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SCPS fraud case not heard by grand jury

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District expects it to be heard next month

By Ashley Wilkins

Last month, Shelby County Public Schools Superintendent James Neihof disclosed to The Sentinel News, that he had evidence that indicated embezzlement of a portion of the school’s budget by now former Payroll Manager Benita Anglin.

And at that time he was confident that the case would be heard by the Shelby County Grand Jury this month, but it appears that it has been pushed back.

Despite his confidence, Anglin’s name was not on the docket this past Wednesday.

SCPS Public Relations Coordinator Ryan Allan said that the decision to postpone the case was not made by the school district or board, but he believed it was a decision of the Commonwealth Attorney’s office.

The case was not moved because of a lack of evidence, however.

Neihof explained that, as he understood it, the case was not presented because Commonwealth Attorney Laura Donnell had not received all of the information she needed from the KSP.

He said he now believes the case should go before the Grand Jury on July 16.

In her 15 years with SCPS, Anglin served as an account clerk and a payroll manager and had access to the school system’s payroll software MUNIS. Throughout that time, Anglin became a statewide expert on school district payroll through MUNIS.

Her job responsibilities included but were not limited to: processing payroll, making payroll-related corrections and adjustments, maintaining records of earnings, filing payroll records, preparing W-2’s, assisting in the review of payroll systems and recommending improvements, computing deductions, and calculating garnishments.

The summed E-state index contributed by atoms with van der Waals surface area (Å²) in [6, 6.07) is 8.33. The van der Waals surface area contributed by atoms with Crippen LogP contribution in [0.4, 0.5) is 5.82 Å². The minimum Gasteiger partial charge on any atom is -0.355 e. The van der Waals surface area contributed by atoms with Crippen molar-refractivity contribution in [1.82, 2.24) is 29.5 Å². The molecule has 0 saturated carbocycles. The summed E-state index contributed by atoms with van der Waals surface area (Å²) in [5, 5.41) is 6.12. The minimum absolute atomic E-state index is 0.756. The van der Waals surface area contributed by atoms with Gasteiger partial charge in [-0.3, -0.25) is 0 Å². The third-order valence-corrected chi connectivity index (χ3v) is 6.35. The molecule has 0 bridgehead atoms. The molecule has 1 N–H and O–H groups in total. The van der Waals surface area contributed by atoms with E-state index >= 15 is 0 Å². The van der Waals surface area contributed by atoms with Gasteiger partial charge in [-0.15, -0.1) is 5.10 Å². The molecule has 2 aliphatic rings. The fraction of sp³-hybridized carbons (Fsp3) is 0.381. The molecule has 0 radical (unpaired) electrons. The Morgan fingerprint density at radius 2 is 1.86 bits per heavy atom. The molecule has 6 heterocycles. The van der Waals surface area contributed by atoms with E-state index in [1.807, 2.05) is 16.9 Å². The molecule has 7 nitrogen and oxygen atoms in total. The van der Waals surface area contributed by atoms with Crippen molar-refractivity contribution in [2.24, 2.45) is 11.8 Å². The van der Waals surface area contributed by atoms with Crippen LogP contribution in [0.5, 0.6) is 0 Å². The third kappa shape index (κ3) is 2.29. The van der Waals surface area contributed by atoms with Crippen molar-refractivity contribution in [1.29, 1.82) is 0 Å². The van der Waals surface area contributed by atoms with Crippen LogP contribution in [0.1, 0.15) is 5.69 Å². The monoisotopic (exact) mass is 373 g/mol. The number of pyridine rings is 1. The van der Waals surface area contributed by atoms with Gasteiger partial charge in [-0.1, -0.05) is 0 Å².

After receiving an inquiry from the district’s bank, Neihof said personnel investigated and found evidence that indicated Anglin had manipulated the software and embezzled money from the school system’s substitute teacher budget.

After a six-day internal investigation the information was handed over to the Kentucky State Police.

Jason Propes with the KSP West Drug Enforcement and Special Investigations Branch led a further investigation and on May 15, Propes informed Neihof that the investigation was being handed over to Donnell.

Neither Propes nor Donnell were available to comment on the investigation.

The Shelby County Board of Education has since employed an auditor to ensure all the embezzlement has been discovered.

Anglin, who is no longer employed by SCPS, resigned from her role as a payroll manager on April 28, just 18 days after she was suspended with pay during the pending investigation.

While SCPS Director of Finance Greg Murphy, was Anglin’s direct supervisor, Neihof never clarified how Anglin’s work was checked.

“That’s a whole issue we’re working on now,” he said.

Neihof did say there are considerable internal controls, but noted that they needed to be enhanced.